The Weird Weeds Make Chalk Music
“So, uh, Ohio?” Nick Hennies said, leaning up to the microphone and squinting out through the Cat’s newly brightened stage lighting. “It’s really flat.”
There was a pause, the sound of clinking dishware and whispers in the audience. Hennies twitched around with his drumsticks and the next song began.
Drummer Hennies, along with Sandy Ewen on guitar and vocals and Aaron Russell, OC ’91, on guitar, make up The Weird Weeds, who, despite their awkward between-song banter, put on a strangely beautiful show at the Cat in the Cream last Thursday.
The night began with “Bad Dreams,” the first track off their most recent album, Weird Feelings. The pretty, spaced-out oddity of the song set the tone for the rest of the evening — dynamic, creative, and deliberate.
One second the Weird Weeds were rolling guitars and drumbeats of country or folk, the next they crooned the darkest, most flawless harmony while Ewen rubbed sidewalk chalk across her guitar strings in an echoing wail. The songs are crafted for contrast, and it is this fluidity that makes them so fun to listen to — and watch.
They have a distinct stage presence — chill, quiet, a little self-conscious. The overall effect is endearing and makes the audience members feel like they’ve received the privilege of watching something that is normally a secret.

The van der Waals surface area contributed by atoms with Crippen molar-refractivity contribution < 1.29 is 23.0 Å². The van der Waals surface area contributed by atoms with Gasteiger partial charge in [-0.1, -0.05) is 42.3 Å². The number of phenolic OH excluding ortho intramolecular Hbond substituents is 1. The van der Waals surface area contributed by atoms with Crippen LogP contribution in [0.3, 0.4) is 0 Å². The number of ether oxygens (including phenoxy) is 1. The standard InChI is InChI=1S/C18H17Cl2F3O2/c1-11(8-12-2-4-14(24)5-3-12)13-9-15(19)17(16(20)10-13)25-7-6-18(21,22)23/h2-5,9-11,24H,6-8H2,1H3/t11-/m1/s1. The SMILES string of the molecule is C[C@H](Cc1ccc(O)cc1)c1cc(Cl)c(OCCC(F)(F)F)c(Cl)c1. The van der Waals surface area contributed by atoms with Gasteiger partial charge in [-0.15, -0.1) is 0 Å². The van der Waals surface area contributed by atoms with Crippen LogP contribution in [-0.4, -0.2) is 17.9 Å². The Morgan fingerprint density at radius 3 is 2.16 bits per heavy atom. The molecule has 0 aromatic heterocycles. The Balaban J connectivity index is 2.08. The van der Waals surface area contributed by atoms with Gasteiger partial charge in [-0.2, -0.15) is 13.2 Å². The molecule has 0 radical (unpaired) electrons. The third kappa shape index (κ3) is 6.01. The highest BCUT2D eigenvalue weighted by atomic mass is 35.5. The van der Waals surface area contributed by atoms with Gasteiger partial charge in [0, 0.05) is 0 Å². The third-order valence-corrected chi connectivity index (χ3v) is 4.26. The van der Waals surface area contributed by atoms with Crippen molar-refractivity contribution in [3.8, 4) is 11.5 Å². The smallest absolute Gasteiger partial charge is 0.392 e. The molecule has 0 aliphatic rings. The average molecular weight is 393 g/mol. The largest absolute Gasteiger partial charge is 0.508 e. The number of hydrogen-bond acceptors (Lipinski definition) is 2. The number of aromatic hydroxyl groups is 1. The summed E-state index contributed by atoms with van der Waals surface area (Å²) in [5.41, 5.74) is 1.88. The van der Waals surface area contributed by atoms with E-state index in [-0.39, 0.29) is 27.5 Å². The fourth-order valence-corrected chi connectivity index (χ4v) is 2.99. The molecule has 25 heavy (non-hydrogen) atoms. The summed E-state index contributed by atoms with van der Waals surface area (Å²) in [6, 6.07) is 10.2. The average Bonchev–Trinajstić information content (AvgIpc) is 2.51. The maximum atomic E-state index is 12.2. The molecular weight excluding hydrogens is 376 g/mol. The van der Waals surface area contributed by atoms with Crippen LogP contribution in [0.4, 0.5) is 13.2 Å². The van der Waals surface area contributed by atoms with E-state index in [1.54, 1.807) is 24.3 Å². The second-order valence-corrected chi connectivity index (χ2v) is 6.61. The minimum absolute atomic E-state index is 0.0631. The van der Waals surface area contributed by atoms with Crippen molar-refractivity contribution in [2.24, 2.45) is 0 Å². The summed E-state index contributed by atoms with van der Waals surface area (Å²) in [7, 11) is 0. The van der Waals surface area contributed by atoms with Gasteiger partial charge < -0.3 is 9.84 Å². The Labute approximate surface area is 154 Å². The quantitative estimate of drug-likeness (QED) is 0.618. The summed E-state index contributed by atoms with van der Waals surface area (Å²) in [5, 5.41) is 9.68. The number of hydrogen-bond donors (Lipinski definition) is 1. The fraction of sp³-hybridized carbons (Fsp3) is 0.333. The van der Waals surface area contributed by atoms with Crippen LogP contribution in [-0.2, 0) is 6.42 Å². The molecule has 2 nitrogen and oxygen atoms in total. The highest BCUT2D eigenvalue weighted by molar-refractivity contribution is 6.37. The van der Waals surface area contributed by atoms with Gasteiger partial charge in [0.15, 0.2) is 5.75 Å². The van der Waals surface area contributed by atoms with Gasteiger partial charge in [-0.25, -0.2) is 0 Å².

“I loved being able to see [The Weird Weeds] all interact with each other on stage,” said Ali Gabrenya, a first-year who attended the show. “You knew they were like, ‘Okay, on the count of four I have to make a crazy sound with this dog brush,’ and then you could see it happen.”
Likely the only one really thinking about dog brushes was guitarist Sandy Ewen. With her instrument laid flat across her lap, Ewen used chalk, pet brushes, kitchen utensils, nails, and occasionally a bow to create haunted house sound effects that gave the music an epic, expansive quality.
Ewen was not the only one making music in strange ways. Hennies also dabbled in unusual instrumentals, using twigs along with his normal drumsticks and, at one point, drawing a bow across the drum’s metal frame to create some truly abrasive noise.
Meanwhile, on the far side of the stage, Russell played dutifully away, conspicuously calmer and more deliberate than his companions.
Opening for The Weird Weeds were two Oberlin student bands. Playing first was an unnamed jazz group which included junior Derek Tuttle on guitar, first-year Will Mason on drums, sophomore Nina Moffitt on vocals, and junior Greg Zilboorg on trumpet.
Dustin and the Furniture (composed of first-year Dustin Goldklang and his acoustic guitar) followed. His songs were more like miniature poems, ranging in topic from wind to animals and trees. At one point, Goldklang even required an audience member to come up and beat-box.
As the Weird Weeds prepared to play their last song, they finally hit on a piece of pre-music banter that they seemed comfortable with — their merchandise. “The shirts are $15, but they’re really soft. Cotton-poly blend. Everyone should go feel them after the show.”
That time they got a laugh.